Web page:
The future of travel

Lees in het Nederlands

As I’m sitting in my caravan on a campground not too far away from Schiphol airport I can’t help but notice the high amounts of flights coming by. I wonder how many are filled with passengers going on vacation, or returning for that matter. The covid pandemic has shown us how vulnerable we’ve become as a global population. We love to explore places that are as much opposite as what we’re used to. It always seems that we have to go far away to achieve that and since we don’t have much time we’d like to get there as fast as possible. So we get into planes that are stuffed to the brim, so the prices can stay as low as possible, to get to where we want to go.

A great way to take diseases from one part of the world to another.

Of course I’m over simplifying a bit, but that makes the conversation a bit easier. Let me quickly add that I’m not against traveling. I actually think it’s really important. When traveling we grow our knowledge of the people, the culture and/or the nature of a place we’re visiting. People are in general scared or hesitant of things they don’t know.

A good example is Saudi Arabia, I’ve lived there for about five months and I have a very different view of the country since my stay. With pandemics and climate change in mind it might be interesting to think about a new way of traveling.

A term that I’ve come across recently is slow travel.That is really thé way of growing knowledge of a place. By staying for a longer time in the same place while mingling with locals really educates you to a new level. Without knowing the term slow travel I was already doing something similar in 2017. I worked as a volunteer in two national parks in the US. I noticed how much I enjoyed getting to know that national park inside and out. Since then I’ve been implementing this in my life.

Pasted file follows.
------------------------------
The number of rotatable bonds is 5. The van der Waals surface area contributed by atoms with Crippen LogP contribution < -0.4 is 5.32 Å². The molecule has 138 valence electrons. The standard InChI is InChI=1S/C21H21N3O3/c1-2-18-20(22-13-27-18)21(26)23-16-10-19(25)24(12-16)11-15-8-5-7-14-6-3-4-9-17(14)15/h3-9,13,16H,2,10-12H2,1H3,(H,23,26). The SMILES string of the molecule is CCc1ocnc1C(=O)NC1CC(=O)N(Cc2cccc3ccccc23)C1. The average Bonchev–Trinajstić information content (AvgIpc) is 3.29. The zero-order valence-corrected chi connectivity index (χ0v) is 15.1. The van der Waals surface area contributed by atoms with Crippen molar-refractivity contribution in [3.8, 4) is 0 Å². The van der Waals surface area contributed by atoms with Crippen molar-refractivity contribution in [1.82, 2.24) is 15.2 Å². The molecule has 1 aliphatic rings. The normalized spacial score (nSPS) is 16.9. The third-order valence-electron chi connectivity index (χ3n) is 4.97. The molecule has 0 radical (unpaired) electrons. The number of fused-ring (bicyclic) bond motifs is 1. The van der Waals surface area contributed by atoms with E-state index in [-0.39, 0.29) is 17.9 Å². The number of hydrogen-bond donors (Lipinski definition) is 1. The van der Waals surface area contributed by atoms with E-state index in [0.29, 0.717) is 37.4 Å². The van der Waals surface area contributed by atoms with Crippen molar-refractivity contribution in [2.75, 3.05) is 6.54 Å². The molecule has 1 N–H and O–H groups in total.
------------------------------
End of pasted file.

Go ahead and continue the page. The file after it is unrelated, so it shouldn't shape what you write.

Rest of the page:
I know that many people will not be persuaded to change to such a way of traveling. Even my own family raises their eyebrows when I talk about things like this. But I know there are people that are open to rethinking their way of seeing the world or already have been for the last few years.

Here are my ideas on how to change the way we travel around the world. It’s something that I’m trying to do as much as I can myself. However I do want to stress that it’s important to not call out other people on their choices. I never say never, maybe I will fly to a destination for only a short amount of time in the future. As I’ve said in previous blogs every person should decide what they can and want to do and everybody has the right to have their guilty pleasures. We can’t decide for others what they should and shouldn’t do to make this world a better place.

Try to be an example instead of telling others what they aren’t doing.

So back to my ideas. I think we can split the shorter getaways and the longer travels. If you (I) want to relax from work and life a bit for let’s say up to three weeks you take any overland travel. The seriousness of the pandemic might help with deciding what type is best. Of course, trains or buses are best when you want to minimize your footprint.

When you are interested in exploring a place a bit further from home take a few months off to go see that part of the world. Once there, try to use overland travel only. Don’t just go for the highlights but fully explore what that area has to offer. I often enjoy the things around the highlight more than the thing itself, because it’s not so crowded. Making an effort to really see some beautiful things can be so much more fulfilling than hopping out of the car, taking a picture and jumping back in to drive to the next thing.

Once planes on green hydrogen or any other environmentally friendly ways of long distance travel are available, I’ll be happy to go explore around the world once more. Until that time I think I’ll do my best to minimize my impact.

4 Replies to “The future of travel”

  1. I love your way of thinking. Travelling in a more sustainable way is something I’ve been thinking about a lot. Since the pandemic started I’m craving to see new places again and travel. But I don’t feel like doing the conventional thing. The slow travel movement really speaks to me, and this is the way I want to travel.

    Liked by 1 person

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